Bitcoin [BTC]: A History Lesson on Keynes’s Vision of a Global Currency
John M. Keynes and Harry Dexter White were the Ali and Frazer of the economic world during the pre-war and world war II era. Keynes was more intimidating than White. Nonetheless, White was an intellectual who had an upper hand because of the U.S.’s strong position back then. In the post-war era, these individuals would frame the world economy which gave birth to the IMF and the World Bank.
Both White and Keynes upheld the importance of the gold standard, Keynes also introduced an international managed currency – ‘bancor’ that would assist the global credit system.
Keynes was primarily focused on removing deflationary scares from the 1930s. The British economist proposed a plan of an international organization, a credit fund and a managed currency (Bancor).
In Keynes’s clearing union, the central banks would pay subscriptions in gold and then would borrow in bancor which it could use only to settle debits against another central bank. He wanted to limit the use of bancor between the central banks only because was essentially a ‘managed currency’ of the organization for settlement and exchange rates.
However, White argued against the design. According to his publication in 1935, he felt that without gold or another effective anchor, was a dangerous idea.
Btw, Bitcoin does have an anchor – ‘packets of electric energy.’
White in the pursuit of U.S. supremacy saw that it was not the volume of exchange of any currency that made any sizeable difference, it was the number of countries (hence, currencies) being exchanged with the Dollar (or British Sterling) at the time which would actually help in asserting global dominance.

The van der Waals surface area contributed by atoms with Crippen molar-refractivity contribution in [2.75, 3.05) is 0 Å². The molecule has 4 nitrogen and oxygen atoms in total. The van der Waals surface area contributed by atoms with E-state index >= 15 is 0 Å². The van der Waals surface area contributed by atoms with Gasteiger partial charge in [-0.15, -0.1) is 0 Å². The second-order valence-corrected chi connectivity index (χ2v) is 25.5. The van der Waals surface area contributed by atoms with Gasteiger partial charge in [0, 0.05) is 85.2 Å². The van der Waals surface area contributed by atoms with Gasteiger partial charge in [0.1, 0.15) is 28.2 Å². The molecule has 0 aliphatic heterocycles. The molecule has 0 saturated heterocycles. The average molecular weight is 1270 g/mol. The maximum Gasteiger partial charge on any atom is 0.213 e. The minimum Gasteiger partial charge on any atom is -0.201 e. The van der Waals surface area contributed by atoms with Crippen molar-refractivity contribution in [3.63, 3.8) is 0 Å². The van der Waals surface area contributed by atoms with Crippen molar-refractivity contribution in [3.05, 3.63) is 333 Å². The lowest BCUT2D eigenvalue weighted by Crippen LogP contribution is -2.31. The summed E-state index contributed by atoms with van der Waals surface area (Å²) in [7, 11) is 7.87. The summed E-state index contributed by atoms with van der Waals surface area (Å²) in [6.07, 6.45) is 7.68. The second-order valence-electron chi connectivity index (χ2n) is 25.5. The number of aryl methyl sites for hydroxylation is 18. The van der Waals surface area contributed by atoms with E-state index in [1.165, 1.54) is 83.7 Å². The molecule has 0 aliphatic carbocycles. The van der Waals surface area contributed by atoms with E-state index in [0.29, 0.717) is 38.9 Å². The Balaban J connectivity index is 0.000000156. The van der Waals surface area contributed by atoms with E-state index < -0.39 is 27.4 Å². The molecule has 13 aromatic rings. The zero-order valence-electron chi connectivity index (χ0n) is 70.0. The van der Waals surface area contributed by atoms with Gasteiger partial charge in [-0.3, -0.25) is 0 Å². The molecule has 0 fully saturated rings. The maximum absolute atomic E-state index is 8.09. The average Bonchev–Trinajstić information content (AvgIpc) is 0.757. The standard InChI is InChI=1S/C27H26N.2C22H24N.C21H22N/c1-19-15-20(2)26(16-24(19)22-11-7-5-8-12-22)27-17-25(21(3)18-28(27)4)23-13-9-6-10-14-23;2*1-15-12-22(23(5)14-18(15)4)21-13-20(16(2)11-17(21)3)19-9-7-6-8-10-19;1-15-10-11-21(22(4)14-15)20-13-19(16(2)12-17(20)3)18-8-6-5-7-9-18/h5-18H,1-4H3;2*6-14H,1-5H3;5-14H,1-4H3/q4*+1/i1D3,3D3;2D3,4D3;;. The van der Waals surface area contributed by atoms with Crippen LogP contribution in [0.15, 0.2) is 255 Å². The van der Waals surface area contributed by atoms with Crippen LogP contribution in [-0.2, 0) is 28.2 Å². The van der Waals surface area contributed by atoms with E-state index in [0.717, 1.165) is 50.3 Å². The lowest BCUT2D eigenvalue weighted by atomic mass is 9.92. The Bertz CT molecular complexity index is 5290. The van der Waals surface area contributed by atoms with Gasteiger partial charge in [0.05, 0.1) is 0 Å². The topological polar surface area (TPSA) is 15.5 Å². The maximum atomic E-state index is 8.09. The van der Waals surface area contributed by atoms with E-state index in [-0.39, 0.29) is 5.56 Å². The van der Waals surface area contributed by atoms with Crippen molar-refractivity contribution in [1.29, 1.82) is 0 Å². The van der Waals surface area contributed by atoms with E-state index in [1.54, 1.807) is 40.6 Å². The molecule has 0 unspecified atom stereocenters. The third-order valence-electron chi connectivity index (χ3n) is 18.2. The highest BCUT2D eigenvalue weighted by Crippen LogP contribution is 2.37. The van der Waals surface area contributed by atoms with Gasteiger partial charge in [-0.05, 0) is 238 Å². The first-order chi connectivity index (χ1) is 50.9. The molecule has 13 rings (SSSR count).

This idea was critical in giving up dominance, and greater sharing in the governance of the IMF and the World Bank. It allowed the addition of more countries, trade (mainly exports) with which would help in the growth of the US Dollar. Bancor’s job was to essentially restrict this dominance.
Today, Bitcoin ATMs are spread across 77 countries (according to data from https://coinatmradar.com/). Trading is far more prevalent.
In the post-war rebuilding, the Brentwoods agreement, and creation of the IMF and the World Bank were most significant for the international economy. The agreement set the price of gold at $35 redeemable in the U.S. Hence, other countries had to produce or sell $35 dollar worth goods/gold to the U.S. to obtain it.
White was against the multinational currency idea explicitly but support that ‘the Internation Bank’ could issue notes against for its’ gold reserves, and that the notes could be accepted as ‘bearer documents.’ The U.S. lent the maximum amount to the IMF and the congress took decisions on the specifics of the spending. This allowed both economic and political control.
Keynes wanted a regime of easy, flexible credit, while White wanted to limit credit creation by the internal organization.
Later, White began to address the problems with the tremendous increase in the value of the US Dollar against the Federal Reserves. He eventually pushed for an international medium of exchange to supplement the IMF resources for the purpose of increase in trades – Trade Dollar Accounts.